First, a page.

CASE 1210 Published on 03.09.2001

Sturge Weber syndrome associated with pleomorphic xanthoastrocytoma

Section

Neuroradiology

Case Type

Clinical Cases

Authors

O. Kilickesmez

Patient

11 years, male

Categories
No Area of Interest ; Imaging Technique MR, MR
Clinical History
An 11-year-old, mentally retarded boy presented with a long history of seizures and gradually progressive , bilateral motor weakness. The patient had total loss of vision on the right. He had a port-wine nevus on the right side of his face.
Imaging Findings
An 11-year-old, mentally retarded boy presented with a long history of seizures and gradually progressive , bilateral motor weakness. The patient had total loss of vision on the right. He had a port-wine nevus on the right side of his face. An MRI study of the cranium was performed in three planes with a 1.5 T MR scanner , with pre- and post- contrast SE T1, FSE PD-T2 and GRE T2* sequences. The examination revealed a left temporal lobe cystic mass, containing a hemorrhagic fluid-fluid level. The tumor also contained a solid component anteriorly. After IV Gd-DTPA injection, the solid tumor nodule and the rim around the cyst enhanced strongly. Taking into account the size of the mass, there was little vasogenic edema. There was mass effect with compression of the mesencephalon, midline shift, and displacement of the third and left lateral ventricles. Compression at the level of the foramen of Monro, caused dilatation of right lateral ventricle and transependymal CSF resorption. Dystrophic cortical and subcortical calcifications are seen with as hypointense lesions on the GRE T2* sequence. Post contrast T1 WI demonstrated extensive enhancement of leptomeningeal surface over the right cerebral hemisphere and deep in multiple sulci. In the right bulbus oculi there was a “V” shaped lesion, hyperintense on T1 WI and hypointense on T2 WI consistent with retinal detachment. After surgical resection of the left temporal lobe mass, the histopathologic diagnosis was pleomorphic xanthoastrocytoma.
Discussion
Sturge-Weber syndrome is a rare neurocutaneous disorder characterized by cutaneous facial angioma, leptomeningeal angioma associated with seizures and other neurologic complications including mental retardation, and glaucoma. Seizures often begin in the first year of life. They are the initial presenting feature in 80 % of patients and are often intractable. Hemiparesis is also present. Glaucoma occurs on the affected side in up to 40% of the patients. In the gross pathology of the disease, a lack of superficial cortical veins leeds to impaired venous drainage, resulting in hemostasis and eventually ischemic injury to the brain. The meningeal angioma usually confined to the pia matter. Cortical calcifications occur subjacent to the meningeal angioma and usually are not seen in the first years of life. Tram track calcifications may be seen on skull films.CT examination of the cranium reveals cortico-subcortical calcifications and hemispheric atrophy. On MRI of the cranium,parenchymal atrophy, marked gadolinium enhancement in areas of leptomeningeal angiomatosis is seen. T2 shortening in the white matter underlying the angiomatous malformation, usually seen in infants is possibly due to ischemia. In our case, a left temporal lobe pleomorphic xanthoastrocytoma (PXA), which was not reported in the literature before was seen coincidentally. PXA is a rare, usually benign neoplasm that represents a histologically different astrocytoma subtype. It’s thought to originate from subpial astrocytes of the superficial cortex. The most common location is in the temporal lobes. These tumours mostly occur in children and young adults. Seizures and headaches are common clinical features.These tumors are well-demarcated, cortically-based, partially cystic masses with a discrete mural nodule. The nodule usually enhances after contrast material injection. Leptomeningeal adhesion is common. Although generally regarded as a benign lesion in the literature, PXA has potential for aggressive behavior.As PXA can become malignant even after many years of benign behaviour, a long term follow up is necessary.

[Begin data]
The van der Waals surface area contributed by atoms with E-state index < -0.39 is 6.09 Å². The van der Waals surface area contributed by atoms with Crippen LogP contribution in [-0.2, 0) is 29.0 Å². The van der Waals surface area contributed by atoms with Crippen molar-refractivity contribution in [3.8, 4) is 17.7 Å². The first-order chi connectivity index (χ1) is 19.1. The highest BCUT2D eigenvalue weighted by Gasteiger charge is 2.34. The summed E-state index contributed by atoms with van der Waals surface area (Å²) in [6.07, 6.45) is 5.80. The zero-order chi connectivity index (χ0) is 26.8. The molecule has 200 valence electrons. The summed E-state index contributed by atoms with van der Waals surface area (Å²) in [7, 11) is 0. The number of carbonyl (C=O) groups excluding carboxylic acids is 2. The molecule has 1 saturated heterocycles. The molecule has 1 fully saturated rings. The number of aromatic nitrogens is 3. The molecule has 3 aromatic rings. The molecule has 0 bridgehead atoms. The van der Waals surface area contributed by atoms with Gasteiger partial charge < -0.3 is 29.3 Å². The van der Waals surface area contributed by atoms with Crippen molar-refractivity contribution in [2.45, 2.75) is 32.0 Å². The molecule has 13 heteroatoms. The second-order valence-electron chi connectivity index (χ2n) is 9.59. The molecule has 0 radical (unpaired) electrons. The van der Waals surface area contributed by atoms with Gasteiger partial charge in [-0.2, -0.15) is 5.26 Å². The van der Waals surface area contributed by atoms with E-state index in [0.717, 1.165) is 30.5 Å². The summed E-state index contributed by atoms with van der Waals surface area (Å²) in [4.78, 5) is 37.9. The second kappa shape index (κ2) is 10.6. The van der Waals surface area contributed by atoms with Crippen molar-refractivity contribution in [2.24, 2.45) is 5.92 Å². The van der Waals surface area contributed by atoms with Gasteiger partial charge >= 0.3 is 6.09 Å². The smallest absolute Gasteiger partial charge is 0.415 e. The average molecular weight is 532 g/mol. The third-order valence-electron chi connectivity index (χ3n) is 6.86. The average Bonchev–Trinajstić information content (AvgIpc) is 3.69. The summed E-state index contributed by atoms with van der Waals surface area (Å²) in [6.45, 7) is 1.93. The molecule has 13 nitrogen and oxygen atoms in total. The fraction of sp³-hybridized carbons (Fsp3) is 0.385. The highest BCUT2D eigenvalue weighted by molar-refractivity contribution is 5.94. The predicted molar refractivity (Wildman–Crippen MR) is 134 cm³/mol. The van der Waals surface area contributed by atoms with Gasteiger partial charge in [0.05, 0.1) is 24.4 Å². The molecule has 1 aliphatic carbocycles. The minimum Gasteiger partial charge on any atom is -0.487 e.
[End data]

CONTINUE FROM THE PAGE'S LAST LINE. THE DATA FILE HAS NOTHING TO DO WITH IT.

Differential Diagnosis List
1-Sturge Weber syndrome, 2-Pleomorphic xanthoastrocytoma, 3- Retinal detachment
Final Diagnosis
1-Sturge Weber syndrome, 2-Pleomorphic xanthoastrocytoma, 3- Retinal detachment
Case information
URL: https://www.eurorad.org/case/1210
DOI: 10.1594/EURORAD/CASE.1210
ISSN: 1563-4086

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